Financing new home construction
Building a home is a dream for many. It means being able to live in something they helped create, with the right amount of space, the ideal configuration, and furnishings, all in a location best suited for their needs.
But financing a newly constructed home is more challenging than obtaining a mortgage on an existing home.
For starters, there is more risk to the lender because there isn’t a property to use as collateral to secure the loan. In addition, the cost of building a home can fluctuate during the time when the loan is granted to when the house is finished.
The simplest path to financing new home construction is to have the builder finance the project. Then once the house is completed, you can “buy” the property from the builder by obtaining a regular mortgage from a bank or other mortgage lender.
If this isn’t possible, the next option is to obtain a construction loan from a lender.
The basics of construction loans
A construction loan is a short-term financing option, typically lasting from six months to a year. Once construction is completed, the borrower obtains a permanent mortgage that pays off the construction loan.
Construction loans are not as widely available as standard mortgages, so you may have to shop around to find a lender willing to make the loan.
Because construction loans are higher risk that standard mortgages, banks will usually require a downpayment of at least 20 percent to 25 percent of the cost to build the home, including land acquisition. If you already own the land on which the home is to be built, you can use that as equity on the loan.
Also, lenders will require higher credit scores than what is necessary on a regular mortgage. And even with exceptional credit, the interest rate on a construction loan will be higher than the rate on a mortgage.
Gaining approval for a construction loan requires the lender to approve the construction plan, which includes the blueprints, a timetable and overall budget.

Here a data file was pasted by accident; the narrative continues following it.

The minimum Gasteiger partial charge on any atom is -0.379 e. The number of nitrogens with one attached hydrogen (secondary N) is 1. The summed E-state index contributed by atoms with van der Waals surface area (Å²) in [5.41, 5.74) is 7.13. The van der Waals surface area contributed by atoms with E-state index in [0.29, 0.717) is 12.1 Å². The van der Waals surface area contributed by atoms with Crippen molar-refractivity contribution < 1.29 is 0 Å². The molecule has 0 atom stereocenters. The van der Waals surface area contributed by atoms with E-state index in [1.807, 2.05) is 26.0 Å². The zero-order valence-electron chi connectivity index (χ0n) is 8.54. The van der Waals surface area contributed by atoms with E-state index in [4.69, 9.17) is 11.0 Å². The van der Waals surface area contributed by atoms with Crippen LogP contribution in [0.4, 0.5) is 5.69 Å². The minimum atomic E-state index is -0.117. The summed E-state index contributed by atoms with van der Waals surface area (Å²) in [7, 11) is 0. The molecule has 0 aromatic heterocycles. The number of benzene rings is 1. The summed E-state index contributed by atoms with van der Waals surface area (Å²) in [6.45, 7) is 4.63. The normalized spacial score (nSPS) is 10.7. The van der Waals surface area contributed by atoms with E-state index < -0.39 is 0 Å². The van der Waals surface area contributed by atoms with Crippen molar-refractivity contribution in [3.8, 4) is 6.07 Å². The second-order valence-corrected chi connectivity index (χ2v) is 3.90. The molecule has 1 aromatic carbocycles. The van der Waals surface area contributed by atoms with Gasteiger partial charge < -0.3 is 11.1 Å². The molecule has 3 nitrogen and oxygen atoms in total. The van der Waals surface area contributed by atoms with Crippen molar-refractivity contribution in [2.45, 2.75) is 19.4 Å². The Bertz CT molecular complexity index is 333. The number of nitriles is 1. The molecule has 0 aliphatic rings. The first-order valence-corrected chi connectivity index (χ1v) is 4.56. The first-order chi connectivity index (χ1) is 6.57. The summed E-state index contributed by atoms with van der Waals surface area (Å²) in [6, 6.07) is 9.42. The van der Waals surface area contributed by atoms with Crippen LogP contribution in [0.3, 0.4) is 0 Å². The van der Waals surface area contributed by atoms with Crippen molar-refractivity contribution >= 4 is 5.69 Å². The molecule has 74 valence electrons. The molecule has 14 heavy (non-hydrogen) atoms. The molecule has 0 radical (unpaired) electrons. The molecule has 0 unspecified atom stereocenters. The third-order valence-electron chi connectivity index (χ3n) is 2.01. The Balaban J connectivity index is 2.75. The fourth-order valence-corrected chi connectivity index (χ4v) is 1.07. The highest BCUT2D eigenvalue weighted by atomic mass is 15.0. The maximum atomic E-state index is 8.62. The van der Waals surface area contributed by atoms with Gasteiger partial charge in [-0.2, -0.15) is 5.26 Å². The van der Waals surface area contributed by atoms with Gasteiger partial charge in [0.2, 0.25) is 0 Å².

Making a budget
The budget for home construction is where many borrowers get caught off guard. There are far more costs to building than many realize. The breakdown of the cost to complete a home include:
Soft costs—These are the most overlooked expenses and include the architectural plans, building permits, and engineering. You will also need to purchase insurance to protect you against theft or damage that may occur during the construction process.
Hard costs—These are the costs that go into the actual construction, including excavation, site work, building materials, labor and contractor fees. Hard costs are usually calculated on a per-square-footage basis.
Reserves—When building something from the ground up, many unplanned expenses can arise. The cost of materials can increase during the process. Delays caused by weather can also increase the total costs. Lenders typically budget for a 5 percent to 10 percent contingency.
Closing costs—Once completed, the new home will need to be appraised, plus there will be title fees, underwriting fees, and other administrative costs.
The payment schedule
Unlike conventional mortgages, lenders will not release the entire loan amount up front. Instead, there is usually an installment schedule based on the progress of construction.
For example, the lender may release 15 percent to 20 percent of the loan amount to pay for site preparation and foundation work. The next installment would cover framing; then another installment would cover plumbing, electrical and other interior work.
Before paying an installment, the lender will send an inspector to the site to survey the progress and ensure that local building codes and regulations are being met.
Once the home has been completed, the owners have obtained a certificate of occupancy, and all contractors have been paid, the lender will roll over the balance of the construction loan into a standard mortgage.
Lenders will often combine the construction loan and mortgage into a single 30-year loan with one closing, which is referred to as construction-to-permanent financing. In this case, the loan has two parts, a one-year construction loan, and a 29-year fixed-rate loan.
The other option is to refinance the construction loan into a regular mortgage. The downside of this option is that you will have two sets of closing costs.